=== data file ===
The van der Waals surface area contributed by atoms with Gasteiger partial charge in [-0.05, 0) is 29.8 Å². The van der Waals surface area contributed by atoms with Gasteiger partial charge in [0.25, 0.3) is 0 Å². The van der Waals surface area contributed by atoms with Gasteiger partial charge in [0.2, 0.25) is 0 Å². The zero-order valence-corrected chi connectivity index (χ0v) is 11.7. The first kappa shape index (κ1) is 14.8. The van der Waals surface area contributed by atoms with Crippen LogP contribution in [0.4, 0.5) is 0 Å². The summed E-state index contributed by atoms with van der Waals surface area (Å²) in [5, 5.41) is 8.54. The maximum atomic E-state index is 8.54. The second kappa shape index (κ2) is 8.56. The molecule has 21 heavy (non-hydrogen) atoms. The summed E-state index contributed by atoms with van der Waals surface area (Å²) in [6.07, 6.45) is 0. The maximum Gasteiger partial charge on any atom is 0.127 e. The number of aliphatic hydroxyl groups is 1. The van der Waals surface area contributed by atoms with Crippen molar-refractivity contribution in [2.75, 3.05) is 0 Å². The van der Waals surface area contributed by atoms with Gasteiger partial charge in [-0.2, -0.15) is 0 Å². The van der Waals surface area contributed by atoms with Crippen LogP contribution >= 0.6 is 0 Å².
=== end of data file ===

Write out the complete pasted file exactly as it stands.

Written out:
The van der Waals surface area contributed by atoms with Gasteiger partial charge in [-0.05, 0) is 29.8 Å². The van der Waals surface area contributed by atoms with Gasteiger partial charge in [0.25, 0.3) is 0 Å². The van der Waals surface area contributed by atoms with Gasteiger partial charge in [0.2, 0.25) is 0 Å². The zero-order valence-corrected chi connectivity index (χ0v) is 11.7. The first kappa shape index (κ1) is 14.8. The van der Waals surface area contributed by atoms with Crippen LogP contribution in [0.4, 0.5) is 0 Å². The summed E-state index contributed by atoms with van der Waals surface area (Å²) in [5, 5.41) is 8.54. The maximum atomic E-state index is 8.54. The second kappa shape index (κ2) is 8.56. The molecule has 21 heavy (non-hydrogen) atoms. The summed E-state index contributed by atoms with van der Waals surface area (Å²) in [6.07, 6.45) is 0. The maximum Gasteiger partial charge on any atom is 0.127 e. The number of aliphatic hydroxyl groups is 1. The van der Waals surface area contributed by atoms with Crippen molar-refractivity contribution in [2.75, 3.05) is 0 Å². The van der Waals surface area contributed by atoms with Gasteiger partial charge in [-0.2, -0.15) is 0 Å². The van der Waals surface area contributed by atoms with Crippen LogP contribution >= 0.6 is 0 Å².